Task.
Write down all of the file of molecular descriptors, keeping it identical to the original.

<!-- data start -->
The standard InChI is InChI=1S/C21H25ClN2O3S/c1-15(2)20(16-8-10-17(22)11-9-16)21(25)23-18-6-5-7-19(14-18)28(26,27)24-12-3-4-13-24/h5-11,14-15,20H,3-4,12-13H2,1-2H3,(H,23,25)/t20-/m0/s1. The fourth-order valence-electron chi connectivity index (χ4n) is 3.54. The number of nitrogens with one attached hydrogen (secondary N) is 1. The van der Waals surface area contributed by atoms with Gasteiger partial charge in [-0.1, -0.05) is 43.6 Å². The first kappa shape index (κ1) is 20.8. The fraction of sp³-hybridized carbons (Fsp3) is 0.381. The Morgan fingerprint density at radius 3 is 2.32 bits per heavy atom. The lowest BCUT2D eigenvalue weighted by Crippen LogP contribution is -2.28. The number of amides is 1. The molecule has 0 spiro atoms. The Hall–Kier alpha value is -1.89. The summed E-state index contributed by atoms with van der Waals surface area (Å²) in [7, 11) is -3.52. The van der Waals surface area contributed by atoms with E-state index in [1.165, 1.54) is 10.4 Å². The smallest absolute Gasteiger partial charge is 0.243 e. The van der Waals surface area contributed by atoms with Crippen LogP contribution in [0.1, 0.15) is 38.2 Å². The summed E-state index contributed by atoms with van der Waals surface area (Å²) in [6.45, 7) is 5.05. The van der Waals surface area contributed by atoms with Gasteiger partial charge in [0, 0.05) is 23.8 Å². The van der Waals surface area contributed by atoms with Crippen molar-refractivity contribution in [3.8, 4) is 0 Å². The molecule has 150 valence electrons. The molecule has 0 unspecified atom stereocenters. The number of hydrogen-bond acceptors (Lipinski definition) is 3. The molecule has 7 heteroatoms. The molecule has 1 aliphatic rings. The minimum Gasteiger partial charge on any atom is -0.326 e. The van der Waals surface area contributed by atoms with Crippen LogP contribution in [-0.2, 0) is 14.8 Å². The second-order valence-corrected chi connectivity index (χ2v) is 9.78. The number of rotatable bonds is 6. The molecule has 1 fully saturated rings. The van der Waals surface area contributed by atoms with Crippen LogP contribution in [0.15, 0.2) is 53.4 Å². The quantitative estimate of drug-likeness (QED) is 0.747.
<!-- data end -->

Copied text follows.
The standard InChI is InChI=1S/C21H25ClN2O3S/c1-15(2)20(16-8-10-17(22)11-9-16)21(25)23-18-6-5-7-19(14-18)28(26,27)24-12-3-4-13-24/h5-11,14-15,20H,3-4,12-13H2,1-2H3,(H,23,25)/t20-/m0/s1. The fourth-order valence-electron chi connectivity index (χ4n) is 3.54. The number of nitrogens with one attached hydrogen (secondary N) is 1. The van der Waals surface area contributed by atoms with Gasteiger partial charge in [-0.1, -0.05) is 43.6 Å². The first kappa shape index (κ1) is 20.8. The fraction of sp³-hybridized carbons (Fsp3) is 0.381. The Morgan fingerprint density at radius 3 is 2.32 bits per heavy atom. The lowest BCUT2D eigenvalue weighted by Crippen LogP contribution is -2.28. The number of amides is 1. The molecule has 0 spiro atoms. The Hall–Kier alpha value is -1.89. The summed E-state index contributed by atoms with van der Waals surface area (Å²) in [7, 11) is -3.52. The van der Waals surface area contributed by atoms with E-state index in [1.165, 1.54) is 10.4 Å². The smallest absolute Gasteiger partial charge is 0.243 e. The van der Waals surface area contributed by atoms with Crippen LogP contribution in [0.1, 0.15) is 38.2 Å². The summed E-state index contributed by atoms with van der Waals surface area (Å²) in [6.45, 7) is 5.05. The van der Waals surface area contributed by atoms with Gasteiger partial charge in [0, 0.05) is 23.8 Å². The van der Waals surface area contributed by atoms with Crippen molar-refractivity contribution in [3.8, 4) is 0 Å². The molecule has 150 valence electrons. The molecule has 0 unspecified atom stereocenters. The number of hydrogen-bond acceptors (Lipinski definition) is 3. The molecule has 7 heteroatoms. The molecule has 1 aliphatic rings. The minimum Gasteiger partial charge on any atom is -0.326 e. The van der Waals surface area contributed by atoms with Crippen LogP contribution in [-0.2, 0) is 14.8 Å². The second-order valence-corrected chi connectivity index (χ2v) is 9.78. The number of rotatable bonds is 6. The molecule has 1 fully saturated rings. The van der Waals surface area contributed by atoms with Crippen LogP contribution in [0.15, 0.2) is 53.4 Å². The quantitative estimate of drug-likeness (QED) is 0.747.